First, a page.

The name given to this anonymous artist is based on a panel of The Virgin, depicted more than half-length and with a landscape background (Musée Jacquemart André, Paris). Only two further works have been attributed to his hand: The Virgin and Child (Everhart Museum, Scranton, Penn.), and another panel of The Virgin and Child between Angels (Museo Thyssen-Bornemisza, Madrid). In the middle-ground of these compositions the artist included a city that has been identified as Bruges due to the presence of the bell-tower of the cathedral of Notre-Dame.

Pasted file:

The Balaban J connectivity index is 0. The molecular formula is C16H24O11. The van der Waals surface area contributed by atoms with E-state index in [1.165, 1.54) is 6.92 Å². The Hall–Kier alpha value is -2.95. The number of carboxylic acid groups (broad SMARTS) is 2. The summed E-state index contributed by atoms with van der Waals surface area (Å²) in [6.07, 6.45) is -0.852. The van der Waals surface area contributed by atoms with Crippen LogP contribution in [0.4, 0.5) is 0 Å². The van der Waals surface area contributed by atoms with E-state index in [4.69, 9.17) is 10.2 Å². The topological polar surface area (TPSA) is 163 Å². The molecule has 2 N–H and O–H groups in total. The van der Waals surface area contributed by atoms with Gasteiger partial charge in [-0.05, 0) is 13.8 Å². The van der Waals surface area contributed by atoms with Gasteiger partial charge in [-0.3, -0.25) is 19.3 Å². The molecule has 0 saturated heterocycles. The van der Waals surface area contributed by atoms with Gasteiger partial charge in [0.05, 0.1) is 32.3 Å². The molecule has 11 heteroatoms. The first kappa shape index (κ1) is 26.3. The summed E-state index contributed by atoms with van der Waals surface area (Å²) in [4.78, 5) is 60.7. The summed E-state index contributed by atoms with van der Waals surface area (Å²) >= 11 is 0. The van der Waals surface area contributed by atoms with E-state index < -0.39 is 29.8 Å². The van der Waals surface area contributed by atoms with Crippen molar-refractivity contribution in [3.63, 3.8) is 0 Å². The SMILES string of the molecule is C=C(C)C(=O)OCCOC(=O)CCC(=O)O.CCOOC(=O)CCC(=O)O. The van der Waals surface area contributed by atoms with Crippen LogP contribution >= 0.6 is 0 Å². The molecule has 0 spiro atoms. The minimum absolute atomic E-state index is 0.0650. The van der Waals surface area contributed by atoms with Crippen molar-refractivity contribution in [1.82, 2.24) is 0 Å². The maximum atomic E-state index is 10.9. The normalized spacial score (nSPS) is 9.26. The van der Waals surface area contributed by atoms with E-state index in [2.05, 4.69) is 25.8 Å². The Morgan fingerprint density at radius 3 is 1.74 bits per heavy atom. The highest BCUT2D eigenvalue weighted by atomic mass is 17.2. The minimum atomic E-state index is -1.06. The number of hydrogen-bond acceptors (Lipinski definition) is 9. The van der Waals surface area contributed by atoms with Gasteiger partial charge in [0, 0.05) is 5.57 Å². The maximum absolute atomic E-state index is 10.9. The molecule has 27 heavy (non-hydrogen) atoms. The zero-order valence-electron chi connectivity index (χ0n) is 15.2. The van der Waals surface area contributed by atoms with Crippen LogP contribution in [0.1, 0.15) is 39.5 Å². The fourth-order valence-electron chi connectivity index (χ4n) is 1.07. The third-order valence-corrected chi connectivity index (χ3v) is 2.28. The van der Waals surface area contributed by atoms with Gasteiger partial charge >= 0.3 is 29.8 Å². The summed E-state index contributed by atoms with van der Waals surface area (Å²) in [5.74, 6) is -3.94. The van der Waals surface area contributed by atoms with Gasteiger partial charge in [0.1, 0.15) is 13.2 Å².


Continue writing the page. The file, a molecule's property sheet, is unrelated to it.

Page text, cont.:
The style of the Master of the André Madonna looks to that of Jan van Eyck, whom he closely followed, and that of Petrus Christus, while also revealing the influence of his contemporary Gerard David. This is the case with the panel in Madrid, in which David’s style is clearly evident, in particular that artist’s Virgin and Child with four Angels (The Metropolitan Museum, New York). The Master of the André Madonna worked in a slightly archaic style for the day given that his work does not make use of any of the Renaissance elements and motifs that his contemporaries were incorporating into their paintings in the early years of the 16th century. His style reveals a preference for anecdotal detail as well as a use of solemn, noble expressions for the figures and an interest in the depiction of the draperies.